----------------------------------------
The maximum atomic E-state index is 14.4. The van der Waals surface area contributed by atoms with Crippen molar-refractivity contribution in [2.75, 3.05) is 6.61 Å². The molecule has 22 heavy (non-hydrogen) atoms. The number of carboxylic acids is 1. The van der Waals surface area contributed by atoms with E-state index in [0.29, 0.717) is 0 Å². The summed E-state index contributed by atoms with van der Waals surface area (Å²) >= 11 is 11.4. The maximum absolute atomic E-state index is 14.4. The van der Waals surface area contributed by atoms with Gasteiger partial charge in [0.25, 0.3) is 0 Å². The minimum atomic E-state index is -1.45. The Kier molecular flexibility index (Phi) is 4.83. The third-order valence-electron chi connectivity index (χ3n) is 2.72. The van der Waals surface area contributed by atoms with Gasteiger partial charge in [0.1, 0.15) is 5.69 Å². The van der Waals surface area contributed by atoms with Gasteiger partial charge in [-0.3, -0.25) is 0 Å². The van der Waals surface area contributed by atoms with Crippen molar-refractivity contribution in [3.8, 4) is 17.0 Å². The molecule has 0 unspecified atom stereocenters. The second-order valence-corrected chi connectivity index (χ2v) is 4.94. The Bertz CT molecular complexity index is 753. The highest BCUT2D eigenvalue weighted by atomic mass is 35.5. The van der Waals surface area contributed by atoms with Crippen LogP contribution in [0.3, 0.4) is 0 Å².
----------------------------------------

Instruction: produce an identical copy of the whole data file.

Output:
The maximum atomic E-state index is 14.4. The van der Waals surface area contributed by atoms with Crippen molar-refractivity contribution in [2.75, 3.05) is 6.61 Å². The molecule has 22 heavy (non-hydrogen) atoms. The number of carboxylic acids is 1. The van der Waals surface area contributed by atoms with E-state index in [0.29, 0.717) is 0 Å². The summed E-state index contributed by atoms with van der Waals surface area (Å²) >= 11 is 11.4. The maximum absolute atomic E-state index is 14.4. The van der Waals surface area contributed by atoms with Gasteiger partial charge in [0.25, 0.3) is 0 Å². The minimum atomic E-state index is -1.45. The Kier molecular flexibility index (Phi) is 4.83. The third-order valence-electron chi connectivity index (χ3n) is 2.72. The van der Waals surface area contributed by atoms with Gasteiger partial charge in [0.1, 0.15) is 5.69 Å². The van der Waals surface area contributed by atoms with Gasteiger partial charge in [-0.3, -0.25) is 0 Å². The van der Waals surface area contributed by atoms with Crippen molar-refractivity contribution in [3.8, 4) is 17.0 Å². The molecule has 0 unspecified atom stereocenters. The second-order valence-corrected chi connectivity index (χ2v) is 4.94. The Bertz CT molecular complexity index is 753. The highest BCUT2D eigenvalue weighted by atomic mass is 35.5. The van der Waals surface area contributed by atoms with Crippen LogP contribution in [0.3, 0.4) is 0 Å².